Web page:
China opened the world’s longest sea-crossing bridge and tunnel on Tuesday, linking the financial center of Hong Kong, the gambling hub of Macau and western reaches of the Pearl River Delta at the heart of southern China’s economic boom.
The Hong Kong-Zhuhai-Macau bridge is made up of nearly 35km of bridge and road sections, and a 6.7km tunnel between artificial islands to allow shipping to pass unhindered.
President Xi Jinping presided over the inauguration early on Tuesday but said little except to declare the bridge officially open to a burst of fireworks projected onto a screen behind him.
Vice premier Han Zheng said the bridge would help drive China’s strategic blueprint for a “Greater Bay Area” around the Pearl River Delta modeled on other global economic dynamos like San Francisco Bay and Tokyo Bay.
“Standing at this new historical starting point, we firmly believe that the opening of the bridge will further develop the special advantage of Hong Kong and Macau,” Han said in a speech at the ceremony.
The bridge, which snakes across the Pearl River Delta from Hong Kong’s Lantau island and passes Macau’s glitzy casinos, will begin operations on Wednesday when some bus services begin.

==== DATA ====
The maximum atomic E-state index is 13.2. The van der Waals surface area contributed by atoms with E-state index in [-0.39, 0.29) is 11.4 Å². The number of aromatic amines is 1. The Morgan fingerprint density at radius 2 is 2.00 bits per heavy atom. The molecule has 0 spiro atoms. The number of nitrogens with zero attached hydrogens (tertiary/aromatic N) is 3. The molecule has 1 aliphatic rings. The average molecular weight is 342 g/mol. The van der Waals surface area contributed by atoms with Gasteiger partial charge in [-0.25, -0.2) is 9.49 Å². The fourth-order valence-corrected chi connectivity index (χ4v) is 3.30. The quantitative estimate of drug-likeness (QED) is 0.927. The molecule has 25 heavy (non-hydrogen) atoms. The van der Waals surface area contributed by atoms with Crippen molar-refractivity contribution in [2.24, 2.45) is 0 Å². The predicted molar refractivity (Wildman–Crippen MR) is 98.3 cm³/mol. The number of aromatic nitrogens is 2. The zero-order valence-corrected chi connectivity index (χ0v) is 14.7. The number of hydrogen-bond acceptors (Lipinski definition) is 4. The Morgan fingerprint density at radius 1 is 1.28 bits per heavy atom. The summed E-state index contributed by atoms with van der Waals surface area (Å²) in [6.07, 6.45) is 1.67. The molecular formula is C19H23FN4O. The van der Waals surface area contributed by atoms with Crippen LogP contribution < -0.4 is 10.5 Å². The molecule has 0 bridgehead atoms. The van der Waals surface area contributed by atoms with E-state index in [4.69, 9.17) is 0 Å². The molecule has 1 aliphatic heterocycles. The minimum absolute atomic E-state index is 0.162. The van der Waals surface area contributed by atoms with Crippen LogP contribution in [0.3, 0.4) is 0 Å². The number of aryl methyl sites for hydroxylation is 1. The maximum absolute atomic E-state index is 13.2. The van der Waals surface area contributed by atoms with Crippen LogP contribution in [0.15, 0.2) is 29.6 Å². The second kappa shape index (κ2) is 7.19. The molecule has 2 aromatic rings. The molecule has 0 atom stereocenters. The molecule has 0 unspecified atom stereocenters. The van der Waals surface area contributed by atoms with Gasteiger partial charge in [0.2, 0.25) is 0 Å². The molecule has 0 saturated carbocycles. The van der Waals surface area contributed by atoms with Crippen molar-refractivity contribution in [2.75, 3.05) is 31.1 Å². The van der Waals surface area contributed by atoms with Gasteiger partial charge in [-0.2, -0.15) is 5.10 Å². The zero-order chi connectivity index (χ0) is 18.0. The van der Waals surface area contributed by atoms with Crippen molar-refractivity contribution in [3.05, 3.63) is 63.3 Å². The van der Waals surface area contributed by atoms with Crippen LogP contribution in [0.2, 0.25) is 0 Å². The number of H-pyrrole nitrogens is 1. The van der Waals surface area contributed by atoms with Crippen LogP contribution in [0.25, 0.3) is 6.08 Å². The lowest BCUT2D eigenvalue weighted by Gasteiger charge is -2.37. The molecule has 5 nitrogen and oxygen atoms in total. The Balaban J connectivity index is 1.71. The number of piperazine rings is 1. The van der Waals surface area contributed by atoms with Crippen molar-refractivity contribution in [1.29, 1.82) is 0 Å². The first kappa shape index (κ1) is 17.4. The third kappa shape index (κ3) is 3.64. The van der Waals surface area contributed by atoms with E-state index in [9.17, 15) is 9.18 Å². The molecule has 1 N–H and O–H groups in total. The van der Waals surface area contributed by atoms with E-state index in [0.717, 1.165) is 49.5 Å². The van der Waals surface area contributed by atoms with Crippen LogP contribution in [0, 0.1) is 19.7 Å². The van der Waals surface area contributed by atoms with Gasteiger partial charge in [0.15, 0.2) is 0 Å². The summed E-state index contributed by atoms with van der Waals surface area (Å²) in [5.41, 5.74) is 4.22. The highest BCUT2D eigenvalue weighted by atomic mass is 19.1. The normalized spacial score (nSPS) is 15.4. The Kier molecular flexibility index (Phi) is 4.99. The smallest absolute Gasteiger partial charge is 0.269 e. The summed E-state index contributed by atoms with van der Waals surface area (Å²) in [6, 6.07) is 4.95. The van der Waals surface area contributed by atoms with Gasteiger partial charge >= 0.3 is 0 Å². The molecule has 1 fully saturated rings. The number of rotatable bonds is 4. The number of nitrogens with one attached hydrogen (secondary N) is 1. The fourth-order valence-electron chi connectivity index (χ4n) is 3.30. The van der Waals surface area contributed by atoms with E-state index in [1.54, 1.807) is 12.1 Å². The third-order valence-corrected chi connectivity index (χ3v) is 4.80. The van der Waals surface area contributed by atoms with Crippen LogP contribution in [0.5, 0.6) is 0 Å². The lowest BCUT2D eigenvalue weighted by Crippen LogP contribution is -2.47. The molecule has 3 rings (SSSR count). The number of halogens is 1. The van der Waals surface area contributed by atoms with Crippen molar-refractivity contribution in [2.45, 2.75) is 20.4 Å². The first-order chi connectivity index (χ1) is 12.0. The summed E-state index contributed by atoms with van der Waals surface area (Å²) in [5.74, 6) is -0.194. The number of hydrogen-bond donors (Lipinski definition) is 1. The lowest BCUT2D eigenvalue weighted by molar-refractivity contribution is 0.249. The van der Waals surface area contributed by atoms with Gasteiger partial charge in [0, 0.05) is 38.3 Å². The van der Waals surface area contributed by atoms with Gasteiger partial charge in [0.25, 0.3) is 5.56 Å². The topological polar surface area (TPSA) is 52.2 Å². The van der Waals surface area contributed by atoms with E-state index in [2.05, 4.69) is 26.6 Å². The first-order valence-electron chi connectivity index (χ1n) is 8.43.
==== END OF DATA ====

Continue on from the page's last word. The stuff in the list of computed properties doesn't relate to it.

Arrangements are being finalised for trucks and private vehicles that will need special permits to use it.
According to Chinese media, authorities will use facial recognition systems to detect yawning drivers on the bridge, as a safety measure. If a driver yawns three times, an alarm will go off, media has reported.
Hong Kong authorities have defended the bridge’s HK$120 billion ($15.31 billion) price tag, saying it would consolidate Hong Kong’s position as a regional aviation and logistics hub.
Some critics, however, see the bridge as a white elephant that is part of a multi-pronged push by China to exert greater control over Hong Kong, which returned from British to Chinese rule in 1997 amid promises to preserve the city’s high degree of autonomy and individual freedoms denied in mainland China.
The bridge was first proposed in the late 1980s, but it was opposed at the time by Hong Kong’s British colonial government, which was wary of development that might draw the city closer to Communist China.